The Azure security defaults were first rolled out in October of 2019, but wasn't enabled for customers who had Azure AD tenants prior
Microsoft, which began rolling out security defaults to customers who created Azure AD tenants post October 2019, has now extended the roll-out for those who created accounts prior to that date, a senior company official has announced.
This effort by Microsoft aims to stop password and phishing attacks and benefitted more than 30 million enterprises across the world in the first effort with an additional 60 million more accounts being protected by the defaults in the coming month or so.
“When complete, this rollout will protect an additional 60 million accounts (roughly the population of the United Kingdom!) from the most common identity attacks,” says Alex Weinert, Microsoft’s director of identity security, in a blog post on the company’s website.
The company had announced that it would automatically enable strict secure default settings, known colloquially as “security defaults” on all the existing Azure Active Directory (AD) tenants by late June.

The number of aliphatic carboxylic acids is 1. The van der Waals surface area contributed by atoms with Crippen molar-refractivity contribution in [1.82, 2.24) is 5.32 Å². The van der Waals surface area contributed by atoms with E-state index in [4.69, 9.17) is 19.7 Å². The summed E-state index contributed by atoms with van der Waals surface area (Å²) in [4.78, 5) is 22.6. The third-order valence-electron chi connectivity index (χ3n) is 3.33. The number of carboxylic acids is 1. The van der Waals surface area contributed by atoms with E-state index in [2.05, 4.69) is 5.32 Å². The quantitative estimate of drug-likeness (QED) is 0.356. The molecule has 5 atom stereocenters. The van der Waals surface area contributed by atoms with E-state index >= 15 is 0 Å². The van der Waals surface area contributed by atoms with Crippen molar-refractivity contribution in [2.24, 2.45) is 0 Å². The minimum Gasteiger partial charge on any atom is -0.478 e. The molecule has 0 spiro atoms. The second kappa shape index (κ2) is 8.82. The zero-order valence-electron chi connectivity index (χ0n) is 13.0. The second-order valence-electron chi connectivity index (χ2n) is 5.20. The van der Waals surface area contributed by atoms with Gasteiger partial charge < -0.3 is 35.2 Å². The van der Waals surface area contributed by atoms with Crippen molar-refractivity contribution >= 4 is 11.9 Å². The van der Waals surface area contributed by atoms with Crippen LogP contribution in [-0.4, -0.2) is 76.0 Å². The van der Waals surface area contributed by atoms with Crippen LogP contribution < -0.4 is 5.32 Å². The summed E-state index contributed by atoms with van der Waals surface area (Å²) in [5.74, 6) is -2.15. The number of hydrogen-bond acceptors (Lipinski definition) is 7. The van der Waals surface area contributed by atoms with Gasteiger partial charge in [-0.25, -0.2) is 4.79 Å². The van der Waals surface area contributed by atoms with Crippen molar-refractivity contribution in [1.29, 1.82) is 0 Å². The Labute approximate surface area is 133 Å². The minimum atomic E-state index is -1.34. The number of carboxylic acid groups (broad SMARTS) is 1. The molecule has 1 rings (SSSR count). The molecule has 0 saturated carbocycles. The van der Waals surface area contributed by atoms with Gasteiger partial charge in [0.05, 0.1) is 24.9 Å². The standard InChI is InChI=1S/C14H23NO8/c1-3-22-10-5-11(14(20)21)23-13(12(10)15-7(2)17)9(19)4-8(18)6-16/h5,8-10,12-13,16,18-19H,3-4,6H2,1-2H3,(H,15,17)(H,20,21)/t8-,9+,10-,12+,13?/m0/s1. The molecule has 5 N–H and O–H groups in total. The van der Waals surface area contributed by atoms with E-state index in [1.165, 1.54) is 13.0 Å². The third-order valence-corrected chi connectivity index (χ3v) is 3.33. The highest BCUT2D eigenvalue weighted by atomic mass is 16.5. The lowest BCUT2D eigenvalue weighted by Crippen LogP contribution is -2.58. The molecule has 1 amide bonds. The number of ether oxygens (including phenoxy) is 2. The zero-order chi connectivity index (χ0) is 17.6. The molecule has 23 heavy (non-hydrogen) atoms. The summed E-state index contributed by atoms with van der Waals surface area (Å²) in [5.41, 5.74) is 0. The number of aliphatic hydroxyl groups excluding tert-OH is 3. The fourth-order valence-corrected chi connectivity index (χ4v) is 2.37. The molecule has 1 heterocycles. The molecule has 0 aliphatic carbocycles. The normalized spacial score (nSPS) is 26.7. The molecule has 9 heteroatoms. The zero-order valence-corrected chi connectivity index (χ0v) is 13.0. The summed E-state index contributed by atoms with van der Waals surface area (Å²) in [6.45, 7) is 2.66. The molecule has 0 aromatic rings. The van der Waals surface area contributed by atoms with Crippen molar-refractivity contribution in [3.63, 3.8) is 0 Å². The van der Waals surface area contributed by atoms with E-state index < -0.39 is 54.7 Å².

The security defaults process, which was first introduced in October 2019, comprises a set of basic security mechanisms that are designed to introduce and maintain a good security hygiene with the smallest of effort for organizations of all types, including those with no IT teams.
In addition to boosting the defenses of enterprises against password and phishing attacks, the secure defaults also aims to get organizations to use the free tier of the Azure AD licensing that allows system administrators to just toggle on security defaults via the Azure portal.
The Microsoft official explained that the defaults were introduced for new tenants to ensure that they had basic security hygiene such as multi-factor authentication and modem authentication, irrespective of having a license for Azure AD, which is Microsoft’s cloud service.
The blog post says 30 million organizations having these security details in place are less prone to breaches. They experience 80% less compromise than the overall tenant population. Most tenants simply leave it on, while others add even more security with Conditional Access when they’re ready,” Weinert says.
Microsoft says it will notify global admins of eligible Azure AD tenants this month about security defaults through an email. In late June, they would get an Outlook notification prompting them to click on “enable security defaults” with a warning that security details will be automatically enabled for their organizations within 14 days.